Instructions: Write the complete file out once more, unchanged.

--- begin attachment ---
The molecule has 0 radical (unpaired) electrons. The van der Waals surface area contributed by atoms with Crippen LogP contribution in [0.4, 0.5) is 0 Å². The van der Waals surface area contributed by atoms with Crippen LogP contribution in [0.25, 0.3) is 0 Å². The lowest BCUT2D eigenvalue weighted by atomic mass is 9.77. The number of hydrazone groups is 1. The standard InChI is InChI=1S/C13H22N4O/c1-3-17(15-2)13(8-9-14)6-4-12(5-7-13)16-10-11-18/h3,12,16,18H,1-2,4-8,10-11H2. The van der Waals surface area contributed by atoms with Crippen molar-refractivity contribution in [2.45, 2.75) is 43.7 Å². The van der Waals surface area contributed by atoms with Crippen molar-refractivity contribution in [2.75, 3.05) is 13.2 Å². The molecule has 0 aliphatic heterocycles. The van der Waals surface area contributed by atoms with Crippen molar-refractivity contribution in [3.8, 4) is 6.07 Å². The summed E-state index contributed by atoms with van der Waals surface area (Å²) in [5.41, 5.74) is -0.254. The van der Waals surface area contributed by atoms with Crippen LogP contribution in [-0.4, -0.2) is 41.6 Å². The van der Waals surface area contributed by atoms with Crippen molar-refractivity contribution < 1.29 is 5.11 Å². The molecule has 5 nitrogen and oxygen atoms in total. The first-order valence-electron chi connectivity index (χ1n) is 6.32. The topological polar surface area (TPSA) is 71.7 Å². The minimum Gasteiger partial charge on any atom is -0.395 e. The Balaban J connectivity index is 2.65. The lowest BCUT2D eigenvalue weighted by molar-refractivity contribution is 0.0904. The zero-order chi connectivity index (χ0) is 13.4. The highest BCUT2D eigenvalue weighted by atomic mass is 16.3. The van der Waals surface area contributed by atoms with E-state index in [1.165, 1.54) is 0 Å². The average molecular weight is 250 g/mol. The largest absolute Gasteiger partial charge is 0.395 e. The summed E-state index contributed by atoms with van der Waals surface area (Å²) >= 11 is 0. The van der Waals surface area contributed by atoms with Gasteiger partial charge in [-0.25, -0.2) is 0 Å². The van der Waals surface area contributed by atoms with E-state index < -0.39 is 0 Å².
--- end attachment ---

The molecule has 0 radical (unpaired) electrons. The van der Waals surface area contributed by atoms with Crippen LogP contribution in [0.4, 0.5) is 0 Å². The van der Waals surface area contributed by atoms with Crippen LogP contribution in [0.25, 0.3) is 0 Å². The lowest BCUT2D eigenvalue weighted by atomic mass is 9.77. The number of hydrazone groups is 1. The standard InChI is InChI=1S/C13H22N4O/c1-3-17(15-2)13(8-9-14)6-4-12(5-7-13)16-10-11-18/h3,12,16,18H,1-2,4-8,10-11H2. The van der Waals surface area contributed by atoms with Crippen molar-refractivity contribution in [2.45, 2.75) is 43.7 Å². The van der Waals surface area contributed by atoms with Crippen molar-refractivity contribution in [2.75, 3.05) is 13.2 Å². The molecule has 0 aliphatic heterocycles. The van der Waals surface area contributed by atoms with Crippen molar-refractivity contribution in [3.8, 4) is 6.07 Å². The summed E-state index contributed by atoms with van der Waals surface area (Å²) in [5.41, 5.74) is -0.254. The van der Waals surface area contributed by atoms with Crippen LogP contribution in [-0.4, -0.2) is 41.6 Å². The van der Waals surface area contributed by atoms with Crippen molar-refractivity contribution < 1.29 is 5.11 Å². The molecule has 5 nitrogen and oxygen atoms in total. The first-order valence-electron chi connectivity index (χ1n) is 6.32. The topological polar surface area (TPSA) is 71.7 Å². The minimum Gasteiger partial charge on any atom is -0.395 e. The Balaban J connectivity index is 2.65. The lowest BCUT2D eigenvalue weighted by molar-refractivity contribution is 0.0904. The zero-order chi connectivity index (χ0) is 13.4. The highest BCUT2D eigenvalue weighted by atomic mass is 16.3. The van der Waals surface area contributed by atoms with E-state index in [1.165, 1.54) is 0 Å². The average molecular weight is 250 g/mol. The largest absolute Gasteiger partial charge is 0.395 e. The summed E-state index contributed by atoms with van der Waals surface area (Å²) >= 11 is 0. The van der Waals surface area contributed by atoms with Gasteiger partial charge in [-0.25, -0.2) is 0 Å². The van der Waals surface area contributed by atoms with E-state index < -0.39 is 0 Å².